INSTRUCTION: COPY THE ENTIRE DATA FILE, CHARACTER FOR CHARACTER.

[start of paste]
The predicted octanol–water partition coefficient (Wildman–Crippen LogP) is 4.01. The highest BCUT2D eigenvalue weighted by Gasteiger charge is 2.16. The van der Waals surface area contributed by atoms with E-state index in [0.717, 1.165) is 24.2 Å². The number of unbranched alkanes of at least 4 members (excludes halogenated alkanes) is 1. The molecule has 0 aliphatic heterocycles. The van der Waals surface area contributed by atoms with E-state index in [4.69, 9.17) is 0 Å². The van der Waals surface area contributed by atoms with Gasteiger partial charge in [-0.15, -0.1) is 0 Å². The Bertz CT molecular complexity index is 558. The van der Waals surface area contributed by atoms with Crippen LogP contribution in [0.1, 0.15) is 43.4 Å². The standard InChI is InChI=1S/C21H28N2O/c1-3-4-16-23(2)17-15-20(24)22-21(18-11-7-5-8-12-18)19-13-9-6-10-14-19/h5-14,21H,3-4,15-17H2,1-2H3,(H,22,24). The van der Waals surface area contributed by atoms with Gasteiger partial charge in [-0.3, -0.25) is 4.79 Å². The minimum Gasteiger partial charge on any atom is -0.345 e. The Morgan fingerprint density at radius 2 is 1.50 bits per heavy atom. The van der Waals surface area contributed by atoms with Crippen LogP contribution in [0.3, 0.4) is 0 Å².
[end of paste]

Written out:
The predicted octanol–water partition coefficient (Wildman–Crippen LogP) is 4.01. The highest BCUT2D eigenvalue weighted by Gasteiger charge is 2.16. The van der Waals surface area contributed by atoms with E-state index in [0.717, 1.165) is 24.2 Å². The number of unbranched alkanes of at least 4 members (excludes halogenated alkanes) is 1. The molecule has 0 aliphatic heterocycles. The van der Waals surface area contributed by atoms with E-state index in [4.69, 9.17) is 0 Å². The van der Waals surface area contributed by atoms with Gasteiger partial charge in [-0.15, -0.1) is 0 Å². The Bertz CT molecular complexity index is 558. The van der Waals surface area contributed by atoms with Crippen LogP contribution in [0.1, 0.15) is 43.4 Å². The standard InChI is InChI=1S/C21H28N2O/c1-3-4-16-23(2)17-15-20(24)22-21(18-11-7-5-8-12-18)19-13-9-6-10-14-19/h5-14,21H,3-4,15-17H2,1-2H3,(H,22,24). The van der Waals surface area contributed by atoms with Gasteiger partial charge in [-0.3, -0.25) is 4.79 Å². The minimum Gasteiger partial charge on any atom is -0.345 e. The Morgan fingerprint density at radius 2 is 1.50 bits per heavy atom. The van der Waals surface area contributed by atoms with Crippen LogP contribution in [0.3, 0.4) is 0 Å².